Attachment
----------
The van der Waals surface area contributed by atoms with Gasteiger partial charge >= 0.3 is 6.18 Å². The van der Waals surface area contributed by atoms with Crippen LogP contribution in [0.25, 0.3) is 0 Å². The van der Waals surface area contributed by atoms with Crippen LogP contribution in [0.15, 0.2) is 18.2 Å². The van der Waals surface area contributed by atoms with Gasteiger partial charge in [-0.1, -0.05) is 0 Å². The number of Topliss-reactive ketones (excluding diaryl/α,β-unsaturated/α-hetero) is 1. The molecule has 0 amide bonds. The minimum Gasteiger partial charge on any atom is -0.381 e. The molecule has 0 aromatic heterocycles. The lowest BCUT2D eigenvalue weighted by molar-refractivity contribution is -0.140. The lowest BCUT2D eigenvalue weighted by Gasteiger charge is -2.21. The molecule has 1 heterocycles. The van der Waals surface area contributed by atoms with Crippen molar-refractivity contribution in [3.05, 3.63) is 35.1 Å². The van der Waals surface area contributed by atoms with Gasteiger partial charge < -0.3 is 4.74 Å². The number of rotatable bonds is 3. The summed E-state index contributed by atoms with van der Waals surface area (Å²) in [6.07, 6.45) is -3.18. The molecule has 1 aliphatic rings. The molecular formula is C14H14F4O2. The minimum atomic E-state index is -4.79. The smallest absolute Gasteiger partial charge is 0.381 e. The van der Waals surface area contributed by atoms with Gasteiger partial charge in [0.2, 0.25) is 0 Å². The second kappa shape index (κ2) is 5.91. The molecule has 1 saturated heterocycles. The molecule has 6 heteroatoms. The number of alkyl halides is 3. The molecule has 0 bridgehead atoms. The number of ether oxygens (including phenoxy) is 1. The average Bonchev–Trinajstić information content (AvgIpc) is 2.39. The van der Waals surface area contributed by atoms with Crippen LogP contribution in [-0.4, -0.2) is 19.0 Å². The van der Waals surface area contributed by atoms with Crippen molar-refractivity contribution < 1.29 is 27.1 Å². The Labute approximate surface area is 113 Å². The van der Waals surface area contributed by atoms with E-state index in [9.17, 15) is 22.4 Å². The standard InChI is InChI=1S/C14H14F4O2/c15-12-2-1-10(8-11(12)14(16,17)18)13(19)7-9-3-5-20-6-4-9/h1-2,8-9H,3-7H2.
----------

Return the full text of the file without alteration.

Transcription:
The van der Waals surface area contributed by atoms with Gasteiger partial charge >= 0.3 is 6.18 Å². The van der Waals surface area contributed by atoms with Crippen LogP contribution in [0.25, 0.3) is 0 Å². The van der Waals surface area contributed by atoms with Crippen LogP contribution in [0.15, 0.2) is 18.2 Å². The van der Waals surface area contributed by atoms with Gasteiger partial charge in [-0.1, -0.05) is 0 Å². The number of Topliss-reactive ketones (excluding diaryl/α,β-unsaturated/α-hetero) is 1. The molecule has 0 amide bonds. The minimum Gasteiger partial charge on any atom is -0.381 e. The molecule has 0 aromatic heterocycles. The lowest BCUT2D eigenvalue weighted by molar-refractivity contribution is -0.140. The lowest BCUT2D eigenvalue weighted by Gasteiger charge is -2.21. The molecule has 1 heterocycles. The van der Waals surface area contributed by atoms with Crippen molar-refractivity contribution in [3.05, 3.63) is 35.1 Å². The van der Waals surface area contributed by atoms with Gasteiger partial charge < -0.3 is 4.74 Å². The number of rotatable bonds is 3. The summed E-state index contributed by atoms with van der Waals surface area (Å²) in [6.07, 6.45) is -3.18. The molecule has 1 aliphatic rings. The molecular formula is C14H14F4O2. The minimum atomic E-state index is -4.79. The smallest absolute Gasteiger partial charge is 0.381 e. The van der Waals surface area contributed by atoms with Gasteiger partial charge in [0.2, 0.25) is 0 Å². The second kappa shape index (κ2) is 5.91. The molecule has 1 saturated heterocycles. The molecule has 6 heteroatoms. The number of alkyl halides is 3. The molecule has 0 bridgehead atoms. The number of ether oxygens (including phenoxy) is 1. The average Bonchev–Trinajstić information content (AvgIpc) is 2.39. The van der Waals surface area contributed by atoms with Crippen LogP contribution in [-0.4, -0.2) is 19.0 Å². The van der Waals surface area contributed by atoms with Crippen molar-refractivity contribution < 1.29 is 27.1 Å². The Labute approximate surface area is 113 Å². The van der Waals surface area contributed by atoms with E-state index in [9.17, 15) is 22.4 Å². The standard InChI is InChI=1S/C14H14F4O2/c15-12-2-1-10(8-11(12)14(16,17)18)13(19)7-9-3-5-20-6-4-9/h1-2,8-9H,3-7H2.